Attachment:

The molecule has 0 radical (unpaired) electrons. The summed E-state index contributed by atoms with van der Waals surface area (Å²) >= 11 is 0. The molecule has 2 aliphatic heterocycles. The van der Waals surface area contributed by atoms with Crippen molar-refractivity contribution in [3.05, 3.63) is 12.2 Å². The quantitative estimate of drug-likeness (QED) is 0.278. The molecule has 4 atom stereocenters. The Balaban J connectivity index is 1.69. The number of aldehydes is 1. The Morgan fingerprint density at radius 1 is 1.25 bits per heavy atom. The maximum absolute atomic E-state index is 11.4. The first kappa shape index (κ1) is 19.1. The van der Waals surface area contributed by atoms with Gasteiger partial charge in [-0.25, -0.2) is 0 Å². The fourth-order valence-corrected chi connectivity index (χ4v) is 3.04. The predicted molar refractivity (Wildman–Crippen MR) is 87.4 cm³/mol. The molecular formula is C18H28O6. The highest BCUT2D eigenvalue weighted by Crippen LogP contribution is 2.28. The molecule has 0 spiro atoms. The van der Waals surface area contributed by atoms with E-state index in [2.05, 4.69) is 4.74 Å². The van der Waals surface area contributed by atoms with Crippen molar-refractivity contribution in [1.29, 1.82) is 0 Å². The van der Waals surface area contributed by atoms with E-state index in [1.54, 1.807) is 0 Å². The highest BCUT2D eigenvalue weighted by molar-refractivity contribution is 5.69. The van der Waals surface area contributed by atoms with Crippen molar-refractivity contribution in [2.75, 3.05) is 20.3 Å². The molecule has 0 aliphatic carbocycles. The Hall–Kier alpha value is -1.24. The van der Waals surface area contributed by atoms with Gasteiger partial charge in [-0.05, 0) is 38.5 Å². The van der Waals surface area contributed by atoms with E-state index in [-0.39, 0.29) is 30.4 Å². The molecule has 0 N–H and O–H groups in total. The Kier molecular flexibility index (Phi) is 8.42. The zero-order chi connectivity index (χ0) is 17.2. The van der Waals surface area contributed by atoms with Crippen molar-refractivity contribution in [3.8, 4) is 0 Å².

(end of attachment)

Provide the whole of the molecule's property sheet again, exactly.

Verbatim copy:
The molecule has 0 radical (unpaired) electrons. The summed E-state index contributed by atoms with van der Waals surface area (Å²) >= 11 is 0. The molecule has 2 aliphatic heterocycles. The van der Waals surface area contributed by atoms with Crippen molar-refractivity contribution in [3.05, 3.63) is 12.2 Å². The quantitative estimate of drug-likeness (QED) is 0.278. The molecule has 4 atom stereocenters. The Balaban J connectivity index is 1.69. The number of aldehydes is 1. The Morgan fingerprint density at radius 1 is 1.25 bits per heavy atom. The maximum absolute atomic E-state index is 11.4. The first kappa shape index (κ1) is 19.1. The van der Waals surface area contributed by atoms with Gasteiger partial charge in [-0.25, -0.2) is 0 Å². The fourth-order valence-corrected chi connectivity index (χ4v) is 3.04. The predicted molar refractivity (Wildman–Crippen MR) is 87.4 cm³/mol. The molecular formula is C18H28O6. The highest BCUT2D eigenvalue weighted by Crippen LogP contribution is 2.28. The molecule has 0 spiro atoms. The van der Waals surface area contributed by atoms with E-state index in [2.05, 4.69) is 4.74 Å². The van der Waals surface area contributed by atoms with Crippen molar-refractivity contribution in [1.29, 1.82) is 0 Å². The van der Waals surface area contributed by atoms with E-state index in [1.54, 1.807) is 0 Å². The highest BCUT2D eigenvalue weighted by molar-refractivity contribution is 5.69. The van der Waals surface area contributed by atoms with Crippen molar-refractivity contribution in [2.75, 3.05) is 20.3 Å². The molecule has 0 aliphatic carbocycles. The Hall–Kier alpha value is -1.24. The van der Waals surface area contributed by atoms with Gasteiger partial charge in [-0.05, 0) is 38.5 Å². The van der Waals surface area contributed by atoms with E-state index in [-0.39, 0.29) is 30.4 Å². The molecule has 0 N–H and O–H groups in total. The Kier molecular flexibility index (Phi) is 8.42. The zero-order chi connectivity index (χ0) is 17.2. The van der Waals surface area contributed by atoms with Crippen molar-refractivity contribution in [3.8, 4) is 0 Å².